SCVi Charter School Culture: Components of Social-Emotional Learning — Growth Mindset
At SCVi Charter School, we believe when kids learn how to face challenges, they grow into leaders. As part of our emphasis on social-emotional learning (SEL), we believe it’s important to develop what we call a growth mindset.
Let’s do a quick test. Do you tend to agree or disagree with the following statements?
- My intelligence is something I can’t change very much.
- I’m a certain kind of person, and there isn’t much I can do to change that.
- I often get frustrated when I get feedback on my performance.
- Trying new things is stressful, and I avoid it.
How we respond to these statements reveals whether we have a fixed mindset or a growth mindset. Many children are raised and exposed to situations that create a fixed mindset, which may seem harmless on the surface, but actually creates long-term challenges for them in school and in life, when they fear failure and tend to avoid challenges.
Conversely, children who have a growth mindset are more likely to learn from their mistakes, tackle challenges head-on, and be motivated to succeed.
Some contrasting statements may be helpful for bringing this into focus:
- A fixed mindset says: “Failure is the limit of my abilities.”
- A growth mindset says: “Failure is an opportunity to grow.”
- A fixed mindset says: “I’m either good at it or I’m not.”
- A growth mindset says: “I can learn to do anything I want.”
- A fixed mindset says: “My abilities are unchanging.”
- A growth mindset says: “Challenges help me grow.”
- A fixed mindset says: “My potential is predetermined.”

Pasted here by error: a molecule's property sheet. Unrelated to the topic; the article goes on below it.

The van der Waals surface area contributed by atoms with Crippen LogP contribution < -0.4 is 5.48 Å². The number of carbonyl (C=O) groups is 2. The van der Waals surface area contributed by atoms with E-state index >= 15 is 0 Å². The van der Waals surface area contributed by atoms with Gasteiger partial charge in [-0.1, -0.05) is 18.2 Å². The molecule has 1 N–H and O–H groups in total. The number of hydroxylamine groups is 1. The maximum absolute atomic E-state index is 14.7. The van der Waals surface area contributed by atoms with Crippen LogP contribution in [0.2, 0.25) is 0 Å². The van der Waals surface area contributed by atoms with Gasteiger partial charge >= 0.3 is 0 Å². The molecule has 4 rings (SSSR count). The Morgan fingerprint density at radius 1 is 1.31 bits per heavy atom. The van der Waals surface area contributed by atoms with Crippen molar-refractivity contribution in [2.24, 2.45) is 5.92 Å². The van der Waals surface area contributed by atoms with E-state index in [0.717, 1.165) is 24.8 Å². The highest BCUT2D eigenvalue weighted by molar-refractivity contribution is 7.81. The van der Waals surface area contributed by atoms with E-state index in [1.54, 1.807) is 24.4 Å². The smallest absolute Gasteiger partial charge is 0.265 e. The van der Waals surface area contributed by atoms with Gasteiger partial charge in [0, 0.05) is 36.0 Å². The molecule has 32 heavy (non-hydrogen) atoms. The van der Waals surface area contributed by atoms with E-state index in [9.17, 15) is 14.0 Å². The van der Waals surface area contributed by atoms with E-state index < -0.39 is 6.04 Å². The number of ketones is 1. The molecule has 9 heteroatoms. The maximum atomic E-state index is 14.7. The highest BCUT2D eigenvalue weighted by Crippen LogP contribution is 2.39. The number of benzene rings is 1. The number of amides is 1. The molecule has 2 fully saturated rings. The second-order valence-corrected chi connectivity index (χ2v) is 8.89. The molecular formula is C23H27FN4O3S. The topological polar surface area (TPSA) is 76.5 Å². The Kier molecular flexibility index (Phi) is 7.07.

- A growth mindset says: “My effort and attitude determine my abilities.”
- A fixed mindset says: “Feedback and criticism are personal.”
- A growth mindset says: “Feedback is constructive.”
- A fixed mindset: “I stick to what I know.”
- A growth mindset says: “I like to try new things.”
The development of a healthy growth mindset is all about helping kids realize and embrace their potential and equipping them to be empowered and fueled by challenges, rather than hindered by them.
A growth mindset will intrinsically motivate children to improve, learn, and grow in school and all other areas of their lives.
Writing in Scientific American, psychologist Carol S. Dweck unpacked “The Secret to Raising Smart Kids” and the importance of fostering a growth mindset, stressing the importance of seeing success as the result of hard work instead of simply inborn talent.
“When we gave everyone hard problems anyway, those praised for being smart became discouraged, doubting their ability,” she wrote. “In contrast, students praised for their hard work did not lose confidence when faced with the harder questions, and their performance improved markedly on the easier problems that followed” (emphasis ours).
Make no mistake, it is good to praise our children for their strengths and talents, but it is crucial to encourage them to see challenges as opportunities and to value their efforts. If they can learn and embrace this at school age, there’s no telling what they may achieve.
Watch: On Growth Mindset